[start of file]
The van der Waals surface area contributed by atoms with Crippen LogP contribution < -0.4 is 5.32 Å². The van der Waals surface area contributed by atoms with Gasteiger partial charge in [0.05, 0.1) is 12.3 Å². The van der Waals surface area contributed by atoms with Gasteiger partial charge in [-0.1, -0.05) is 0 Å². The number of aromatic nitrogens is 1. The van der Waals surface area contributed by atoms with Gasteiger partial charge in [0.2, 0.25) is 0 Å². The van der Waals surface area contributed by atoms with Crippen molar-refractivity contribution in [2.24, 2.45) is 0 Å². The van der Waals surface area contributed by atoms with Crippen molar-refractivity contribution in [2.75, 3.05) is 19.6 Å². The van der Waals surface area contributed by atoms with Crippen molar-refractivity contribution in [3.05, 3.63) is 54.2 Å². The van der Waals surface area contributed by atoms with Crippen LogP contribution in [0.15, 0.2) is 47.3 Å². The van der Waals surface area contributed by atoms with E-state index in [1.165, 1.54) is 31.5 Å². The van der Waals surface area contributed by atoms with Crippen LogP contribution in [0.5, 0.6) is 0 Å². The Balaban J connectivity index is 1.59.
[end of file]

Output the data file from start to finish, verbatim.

The van der Waals surface area contributed by atoms with Crippen LogP contribution < -0.4 is 5.32 Å². The van der Waals surface area contributed by atoms with Gasteiger partial charge in [0.05, 0.1) is 12.3 Å². The van der Waals surface area contributed by atoms with Gasteiger partial charge in [-0.1, -0.05) is 0 Å². The number of aromatic nitrogens is 1. The van der Waals surface area contributed by atoms with Gasteiger partial charge in [0.2, 0.25) is 0 Å². The van der Waals surface area contributed by atoms with Crippen molar-refractivity contribution in [2.24, 2.45) is 0 Å². The van der Waals surface area contributed by atoms with Crippen molar-refractivity contribution in [2.75, 3.05) is 19.6 Å². The van der Waals surface area contributed by atoms with Crippen molar-refractivity contribution in [3.05, 3.63) is 54.2 Å². The van der Waals surface area contributed by atoms with Crippen LogP contribution in [0.15, 0.2) is 47.3 Å². The van der Waals surface area contributed by atoms with E-state index in [1.165, 1.54) is 31.5 Å². The van der Waals surface area contributed by atoms with Crippen LogP contribution in [0.5, 0.6) is 0 Å². The Balaban J connectivity index is 1.59.